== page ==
My next Master Naturalist conference field trip was to see the part of the Balcones Canyonland Preserve that abuts Concordia University, in the beautiful western hills of Austin. This area is full of endangered and rare plants and animals, including the beloved golden-cheeked warbler (who is not here right now). In addition, this series of preserved areas is interesting because it’s administered by multiple agencies, which is unusual. It’s also very big, as you can see from this interesting map.
So, an intrepid group of naturalists took a van over to the beautiful Concordia University campus (it’s beautiful, because they made a ton of money when they sold their very valuable but confining old location and bought this large property with plenty of room to grow).
We were met by the people in charge of the piece of the preserve that we were going to tour, and some really nice student workers who all really seem to love this property and know a lot about it. One student even had roots in good old Cameron, Texas (shout out to the Davenport family). I really enjoyed talking to the young people about their observations of the area. If they keep it up, they will sure have a fun life ahead of them.
While we were exploring the Avery Ranch cave, I remembered where I’d seen other caves in the neighborhood over from the one we were in, Oak Brook. I suggested that, if anyone wanted to go look at other local caves, I’d take them there. Unfortunately, my memory issues made giving directions stink, and since I didn’t remember the name of the place we could not look it up. So, only one carload made it.
However, we had a great time at the Oak Brook Karst Preserve once we found it. I have some bittersweet memories of this spot, because I used to go over there long ago, when I was sad about marital issues, to be sad where my kids couldn’t see me. I gave my troubles to Mother Earth, I guess. On a happier note, my traveling companions liked it for more Master Naturalist reasons—flora and fauna!
My bucket list is one item smaller. Ever since I saw sealed over cave openings in my old neighborhood (the Brushy Creek/Cat Hollow/Avery Ranch area in Williamson County), I wanted to see what was under the neighborhood. The area is in a limestone karst formation (quite near many limestone quarriees). After a cave collapsed pretty near my old house last year, I REALLY wanted to go in, so when I saw a session at the Texas Master Naturalist Conference on “Caving in Avery Ranch” I signed up.
We carpooled over to the Avery Ranch Cave Preserve,* which is always fun (we learn so much from each other). Sure enough, there, right across from a park and another fenced in patch of land (hmm, wonder why?) is this little preserve. In it, was a locked metal door. Mysterious!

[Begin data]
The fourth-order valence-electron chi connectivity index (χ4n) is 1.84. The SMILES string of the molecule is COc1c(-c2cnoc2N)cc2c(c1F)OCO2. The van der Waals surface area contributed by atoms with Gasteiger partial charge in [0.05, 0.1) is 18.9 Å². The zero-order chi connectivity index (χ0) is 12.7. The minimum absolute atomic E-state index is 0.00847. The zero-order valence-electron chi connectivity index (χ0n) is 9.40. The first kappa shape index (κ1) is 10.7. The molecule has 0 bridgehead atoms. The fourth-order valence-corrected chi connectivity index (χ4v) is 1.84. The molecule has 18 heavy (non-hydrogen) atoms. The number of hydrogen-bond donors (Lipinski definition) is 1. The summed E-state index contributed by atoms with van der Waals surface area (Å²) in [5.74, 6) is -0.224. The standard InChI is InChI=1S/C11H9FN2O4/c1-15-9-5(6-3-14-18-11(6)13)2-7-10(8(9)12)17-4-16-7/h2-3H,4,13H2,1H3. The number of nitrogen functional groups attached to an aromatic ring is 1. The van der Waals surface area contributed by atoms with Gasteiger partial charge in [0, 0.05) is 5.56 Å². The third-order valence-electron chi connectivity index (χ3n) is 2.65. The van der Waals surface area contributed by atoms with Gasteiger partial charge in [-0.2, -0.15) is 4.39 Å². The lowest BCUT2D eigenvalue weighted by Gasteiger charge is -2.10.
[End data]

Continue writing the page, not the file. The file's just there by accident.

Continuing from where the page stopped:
While you haven’t heard from me in a while, you will now. I wasn’t posting about nature, because I was out in nature having experiences, as well as learning new things, at the Texas Master Naturalist Conference over the weekend. I haven’t had so much fun in a long time.
Before sharing all my activities, I wanted to acknowledge our group, the El Camino Real Chapter, who sent 14 or 16 (I forget) people to the conference. That is impressive for a small place like Milam County.
Our group was acknowledged for ten years of being active. And I learned a lot about those ten years talking with people over the weekend. Sigh. All volunteer organizations have similar issues, but still manage to hang together!
We were all very proud of Donna Lewis, our Vice President, who was one of only three people honored for achieving 5,000 volunteer hours. That is one active volunteer in a place with fewer options than most (we don’t have any state parks, etc., to volunteer at).
Next I’ll share some of my adventures with you. Stay tuned.
I’m all a-twitter about getting to go to my first Texas Master Naturalist conference in Georgetown this weekend. I’ll get to spend time with my friends from the El Camino Real chapter, and meet lots of new and interesting folks, I hope.
I made Anita laugh a lot when I got so excited about an email last night that I had to run downstairs to ACT on it. What was it? Why, it was a notice that a spot had opened up in the session on “The Land Snails of Texas.” I have NO idea why she thought my excitement was sort of hilarious. I really want to know more about those snails I see everywhere, especially on the walls of the Dutchtowne Cafe in Cameron.
Of course, snails aren’t ALL I’m looking forward to. I also get to go look at a cave in the neighborhood where I used to live, the Brushy Creek/Avery Ranch area that straddles Austin, Cedar Park, and Round Rock. We always knew there were caves in the limestone below the area, but when one collapsed recently, it became big news (the article I link to here has lots of cool pictures of the cave before it got all cemented up)! The one we are going to look at is NOT directly under any houses, and is apparently a good size. I love the karst and limestone, I guess because I lived on it for 20 years.
You readers will like that I am going to two sessions on taking better photos of plants and wildlife. I hope to learn some iPhone techniques and to take good notes on what I can do when I get my other camera going.
I’ll share more of what I learn in the coming days.
And as for the weather
It’s all rainy AGAIN. Austin has been under a boil order since Monday, which is a pain, but it’s not like we were hit by a tornado or hurricane or anything. The hope is that clearing will happen for the weekend and all the outdoor activities. There’s a real good chance!